We have some good news and some bad news. The good news is that it's entirely possible for one person to completely change the world with the power of their mind. The bad news is that it almost certainly won't be in the way they envisioned. History is full of examples of inventors who've seen their noble, genius intentions go the Frankenstein route and bring the world nothing but pain and misery, such as ...
6 Alfred Binet's IQ Test Got Hijacked by Eugenics-Obsessed Racists
The whole concept of using a simple number to score somebody's brainpower goes back to French psychologist Alfred Binet, who developed the precursor to the IQ test in 1905. It's the sort of thing that doesn't seem to have the horror potential of your average mad science experiment; Binet had merely noticed that different children of the same age learn at different rates, so why not tailor the classroom to them by putting them through a series of cognitive tests to see what they can handle?
After all, how could that information ever possibly be misused? Even if, say, children of certain races or backgrounds consistently scored lower, surely everyone would simply realize that was a sign that the system was failing them. Surely.
"What's that word you're using? You-genics? I'm afraid I'm not familiar."
Noooo! You Maniacs!
First, Binet himself knew his test wasn't all that scientific. It came with tons of disclaimers stressing that the test does not measure static intelligence and should not be used to label people in any way. And, for the single purpose of figuring out a kid's level of development, it worked pretty well. But then American eugenicists got hold of his work. The eugenicists loved the idea of intelligence tests because they wanted to use them to identify and weed out "the idiots" from the gene pool, which, by sheer coincidence, all happened to include anyone who wasn't a white American. Never mind that the score can absolutely be improved with education -- why burden the system with teaching children when we can just breed superior intelligence into them!
Thus, immigrants at Ellis Island were tested using the Binet scale (which was never meant for adults) so that eugenicists could rank races of people like they were Pokemon, but without acknowledging that they could level up with experience. The "results" naturally showed that intelligence was closely linked to how white your skin was, which was then used to propagate the idea that people from southern and eastern Europe were barely smarter than well-trained horses, and about as useful.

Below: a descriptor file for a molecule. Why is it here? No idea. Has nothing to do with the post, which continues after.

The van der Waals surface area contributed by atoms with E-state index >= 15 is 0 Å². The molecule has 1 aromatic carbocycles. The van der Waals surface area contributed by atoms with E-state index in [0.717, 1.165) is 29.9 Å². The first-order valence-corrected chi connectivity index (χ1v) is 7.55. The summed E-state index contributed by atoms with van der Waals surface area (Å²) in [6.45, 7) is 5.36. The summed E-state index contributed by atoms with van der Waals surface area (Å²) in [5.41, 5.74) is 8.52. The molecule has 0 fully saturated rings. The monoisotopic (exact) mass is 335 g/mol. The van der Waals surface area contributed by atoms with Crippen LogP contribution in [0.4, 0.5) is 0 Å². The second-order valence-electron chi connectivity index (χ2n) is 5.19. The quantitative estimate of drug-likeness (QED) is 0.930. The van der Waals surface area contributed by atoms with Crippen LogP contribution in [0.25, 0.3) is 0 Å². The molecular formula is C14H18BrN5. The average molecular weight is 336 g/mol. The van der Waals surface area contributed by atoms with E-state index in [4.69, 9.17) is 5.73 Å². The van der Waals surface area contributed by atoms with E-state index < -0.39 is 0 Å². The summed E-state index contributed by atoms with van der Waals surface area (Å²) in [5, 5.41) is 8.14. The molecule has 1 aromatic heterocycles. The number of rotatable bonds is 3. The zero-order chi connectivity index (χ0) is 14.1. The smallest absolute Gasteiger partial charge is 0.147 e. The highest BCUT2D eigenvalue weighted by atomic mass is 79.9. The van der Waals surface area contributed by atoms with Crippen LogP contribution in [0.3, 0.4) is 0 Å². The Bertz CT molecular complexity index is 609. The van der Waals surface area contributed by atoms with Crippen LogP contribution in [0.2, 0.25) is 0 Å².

National Parks Service
"How good are you at pulling carts?"
It went even further downhill after Binet's invention was used to mess with people's junk. After intelligence tests took off, 30 states used them as the basis of forced sterilization, which by the 1960s affected 60,000 Americans, all because an old-timey BuzzFeed quiz determined that their Simpsons character was Ralph Wiggum.
Binet died in 1911, thankfully missing the worst of this. But not long before his death, he complained about the "brutal pessimism" of "deplorable verdicts that affirm that the intelligence of an individual is a fixed quantity." And if he wasn't such a gentleman, he probably would have added "you unbelievable assholes" to it.
5 Victor Gruen's Shopping Mall Became Everything He'd Ever Hated
The shopping mall is as American as whaling on an apple pie with a baseball bat, so you probably wouldn't guess that its inventor was an Austrian socialist named Victor Gruen.
Landing in New York in 1938 after Austria and Germany had gotten a bit too "Hitler" for his Jewish tastes, Gruen looked around and decided that he loved just about everything about his new home, except maybe for its suburbs, considering them butt-ugly wastelands with no community.
American Heritage Center
"I mean ... shit."
The shopping mall was his plan to civilize that motherfucker. Gruen envisioned a giant building that would house a bunch of shops under one roof and also feature sculptures and music so people had somewhere nice to get out of their stupid cars for a while and actually talk to each other. And buy all the things, of course, or the project wouldn't get funded, but that was beside the point for Gruen. The mall he envisioned was the center of a whole "shopping town," a more sociable and European-like community with schools, parks, and theaters in all the right places.
When his Southdale Mall opened in 1956 in Edina, Minnesota, it made the local suburbanites feel like goddamned pharaohs.
Noooo! You Maniacs!
So how did the mall go from Little Vienna on the prairie to somewhere zombie hordes congregate when they're feeling metaphorical? Mostly a change in tax laws.
In the 1950s, the U.S. government finally acknowledged that stuff breaks down, allowing businesses to set aside some tax-free money for a rainy day. This meant that complex, money-eating projects like shopping malls suddenly became much safer investments. Soon, greedy ripoffs of Gruen's vision sprouted everywhere, and because of the lack of risk, they said "Screw you" to the man's financially sound and aesthetically pleasing socialist vision, instead wanting their shopping malls to be bigger, gaudier, and built on the cheapest land you could buy, way, way outside of town.
Eldad Carin/iStock/Getty Images
North Dakota wasn't even a state until people built a mall there in 1958.
America had Temple of Doom-ed the heart of downtown from the suburbs, leaving just a "gigantic shopping machine." Years later, Gruen distanced himself from the modern shopping malls, commenting on them bitterly: "I refuse to pay alimony for those bastard developments." Man, how do you think he felt when, after coming back to Vienna, he discovered that the city had just acquired a brand new shopping mall? That wasn't a joke.